The Park County Republican Party, which is largely led by tea party activists, sent candidates a questionnaire that has been called a litmus test.
The Park County GOP has been embroiled in an ideological battle between moderate Republicans, many of whom hold elected offices, and activists in the Big Horn Basin TEA Party, which has resulted in the attempted censure of an elected Republican whom the tea party says isn’t upholding party values.
Party members on both sides have purchased newspaper ads trying to rally county residents to each side.
Echo Renner, who said she is the only member of the Park County GOP executive board who is not a tea party activist, said many candidates have confided in her that they are concerned tea party activists will sabotage their campaigns based on their answers.
“I’ve heard grave concerns from the candidates that the questions do not pertain to the office they’re running for,” she said. “They’re afraid to answer the questions, and they’re afraid to not answer the questions because of how members of the party who are tea party members will treat them.”
Larry French, chairman of the Park County GOP, said the party will post responses online.
The questionnaire was sent to Republicans running for Congress and candidates for statewide office, county commissions and other county offices. Sen. Mike Enzi’s office and Wyoming secretary of state candidate Ed Buchanan have submitted answers, he said.
Enzi's office answered some questions with responses such as "does not apply, state issue," which is reasonable, French said.
Party leadership simply wants to help registered Republicans in the northwestern Wyoming county become educated on candidates, French said.
“So if you want to call it a litmus test, it’s a big one,” he said. “If you want to call it information to have informed voters, call it that. Whatever you prefer.”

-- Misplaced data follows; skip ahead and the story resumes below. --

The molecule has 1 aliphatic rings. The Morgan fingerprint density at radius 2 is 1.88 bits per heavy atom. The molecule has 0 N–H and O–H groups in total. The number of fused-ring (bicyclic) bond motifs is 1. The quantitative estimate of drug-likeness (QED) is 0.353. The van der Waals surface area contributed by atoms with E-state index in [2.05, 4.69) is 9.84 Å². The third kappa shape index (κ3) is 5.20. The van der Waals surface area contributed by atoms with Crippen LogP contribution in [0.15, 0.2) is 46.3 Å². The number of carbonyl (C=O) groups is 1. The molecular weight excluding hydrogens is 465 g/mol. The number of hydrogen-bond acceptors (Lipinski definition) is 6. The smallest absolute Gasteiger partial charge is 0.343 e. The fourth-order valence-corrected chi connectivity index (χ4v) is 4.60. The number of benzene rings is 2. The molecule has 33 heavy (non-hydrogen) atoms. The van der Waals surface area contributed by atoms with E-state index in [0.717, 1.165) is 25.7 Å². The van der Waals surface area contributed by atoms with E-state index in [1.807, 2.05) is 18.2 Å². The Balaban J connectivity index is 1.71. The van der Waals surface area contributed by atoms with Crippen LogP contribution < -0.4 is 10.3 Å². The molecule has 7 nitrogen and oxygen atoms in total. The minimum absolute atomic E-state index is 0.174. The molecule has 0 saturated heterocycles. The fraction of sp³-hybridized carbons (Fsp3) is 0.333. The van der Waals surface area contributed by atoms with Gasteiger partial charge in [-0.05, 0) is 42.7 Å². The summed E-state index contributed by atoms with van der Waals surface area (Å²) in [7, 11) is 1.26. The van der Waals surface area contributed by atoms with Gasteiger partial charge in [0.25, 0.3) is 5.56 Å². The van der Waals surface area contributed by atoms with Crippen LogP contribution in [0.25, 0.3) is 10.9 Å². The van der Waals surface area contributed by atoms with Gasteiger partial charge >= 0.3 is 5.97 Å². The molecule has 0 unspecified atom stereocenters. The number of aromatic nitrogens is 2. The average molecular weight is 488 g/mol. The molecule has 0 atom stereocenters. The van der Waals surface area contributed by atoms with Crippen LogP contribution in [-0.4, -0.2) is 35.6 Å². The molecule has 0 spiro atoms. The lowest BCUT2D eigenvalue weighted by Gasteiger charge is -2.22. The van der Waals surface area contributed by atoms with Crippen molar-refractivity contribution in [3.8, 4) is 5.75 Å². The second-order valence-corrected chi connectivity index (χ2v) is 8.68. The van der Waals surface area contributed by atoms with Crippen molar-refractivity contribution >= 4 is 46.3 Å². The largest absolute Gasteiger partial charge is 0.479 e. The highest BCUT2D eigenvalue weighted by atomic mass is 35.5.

French said he hasn’t received any calls from candidates objecting to the questionnaire, and he called anyone who showed it to the media without talking to him directly a coward.
It is likely the first time in Wyoming a county party has sent a candidate a questionnaire, said Bonnie Foster, chairwoman of the Natrona County GOP and secretary of the Wyoming GOP, who said she had seen some of the questions.
“A county party stays out of the primary because — I’ll just use Natrona County as an example — we have five contested primary races,” she said. “There are two Republicans running for each seat. I don’t know the exact laws on the books, but there are some laws that prevent you from getting involved in the primary.
"Then when the general election comes around, you get behind the candidates. We’re not supposed to get involved in the primary, particularly if there’s a contested race."
French said that’s exactly why the Park County GOP sent out the questionnaire.
“We can’t take a stand and support one Republican over another in the primary," he said. "In Park County, everything’s settled in the primary” because few Democrats run and win office.
Among the 20 questions, some are issue-specific, such as "What is your stance on eminent domain?" and "Do you believe in tenure for teachers?"
Other questions delve into party loyalty:
Do you believe that if an elected official is not voting the way he was hired to do that the Republican Party has the right to ask for the elected official's removal and/or censure of that official?
When you are taking your oath of office, are you going to guarantee that you will uphold the constitutions of both the state of Wyoming and the United States and the values of the Republican Party?
Do you believe in and support the Republican Party philosophy, platforms and resolutions? Why or why not?
Will you be attending the regularly scheduled meetings of the Park County Republican Party when you are in this district?
Renner, the non-tea party executive board member, has been counseling candidates when they come to her with their concerns.
“I’m advising candidates to complete questions that only pertain to the office they’re running for and send a copy of their responses to me,” she said. “I will do my best to make sure their responses are accurately represented and not reworded, but I’m grossly outnumbered on the executive committee, so I can only do so much.”
French said he asked the central committee to come up with questions. None were emailed, so at an executive board meeting, members came up with 40 questions.
Tea party activist and executive committee member Bob Berry was not involved in the writing of the questions because he is running for the House, French said.
Hank Whitelock, the party’s vice chairman, went through the questions and narrowed them to 20. The executive board approved them.
Renner said she had missed some board meetings and is asking for meeting minutes. She thought the questions were supposed to pertain only to the county’s platforms.
“Most of them are not based on the platform. They are based on tea party ideas,” she said.